The restaurants on the boardwalk near the main road – Riviera Vittorio Mallozzi, were pretty busy but we found a table for two at the terrace in a cozy restaurant not far from our apartment – La Nostra ParanzaThe smell was delicious so after looking at the menu, I was quite confused what I would like for dinner. I could order the whole menu – it was full with nothing but my favorite seafood dishes! The owner of the restaurant greeted us and asked us if everything is ok. My answer was “couldn’t be better”. Then he explained to us that the restaurant has its own fish boat and everyday it arrives with fresh fish catch! The menu is changing each day because of the fish catch. I found that very original and at the same time different from the other restaurants.


Image: Gianmaria M., Flickr

My heart though was stolen by the oldest restaurant in Anzio – Turcotto (The Turk), which we visited the second evening. The restaurant has been around for 200 years and its fourth generation runs it nowadays – the owner Enrico Garzia with his daughters Maria and Patrizia Garzia. Although during the years, many famous movie actors have visited this unique place, the most famous are Elizabeth Taylor and Richard Burton. They came often here during the shoot of the movie “Cleopatra”, realeased in 1963 – her most iconic character. It was surprising to see the newspaper article with her pictures showing the Queen of the Nile enjoying her meals with her closest cast members!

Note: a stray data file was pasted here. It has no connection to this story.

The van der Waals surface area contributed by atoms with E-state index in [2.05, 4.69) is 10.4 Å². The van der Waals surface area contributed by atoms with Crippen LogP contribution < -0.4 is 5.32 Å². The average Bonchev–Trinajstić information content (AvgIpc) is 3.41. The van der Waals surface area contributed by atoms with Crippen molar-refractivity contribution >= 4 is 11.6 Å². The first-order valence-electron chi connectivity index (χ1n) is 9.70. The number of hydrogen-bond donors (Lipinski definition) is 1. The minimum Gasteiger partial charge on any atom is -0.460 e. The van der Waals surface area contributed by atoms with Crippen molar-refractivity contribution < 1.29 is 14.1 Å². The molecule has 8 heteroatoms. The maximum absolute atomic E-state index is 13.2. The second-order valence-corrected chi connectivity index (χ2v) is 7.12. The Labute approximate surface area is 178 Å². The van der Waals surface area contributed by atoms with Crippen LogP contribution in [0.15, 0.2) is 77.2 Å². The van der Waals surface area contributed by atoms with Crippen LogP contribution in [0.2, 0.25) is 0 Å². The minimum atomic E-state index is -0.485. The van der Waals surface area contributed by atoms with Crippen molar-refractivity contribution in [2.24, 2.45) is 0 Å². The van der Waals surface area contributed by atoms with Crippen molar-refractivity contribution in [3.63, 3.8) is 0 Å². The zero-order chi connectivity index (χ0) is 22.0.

Image: Hazlit

The restaurant is located in the most beautiful corner of Anzio, with its view overlooking the sea between the ancient remains of the old Roman port and the summer residence of the Emperor Nero. To this breathtaking view has been added as well the gardens below, the statue of Nero – who was born in Anzio. 


Image: Menu di Roma

I have been in many high end restaurants in Italy but especially at the Turcotto the menu is pretty elegant, varied and includes mainly homemade products. Reading the menu, suddenly I want to order all of it, but with the help of my good friend and partner in crime, Boryana, who has been working there for many years, the choice isn’t that hard.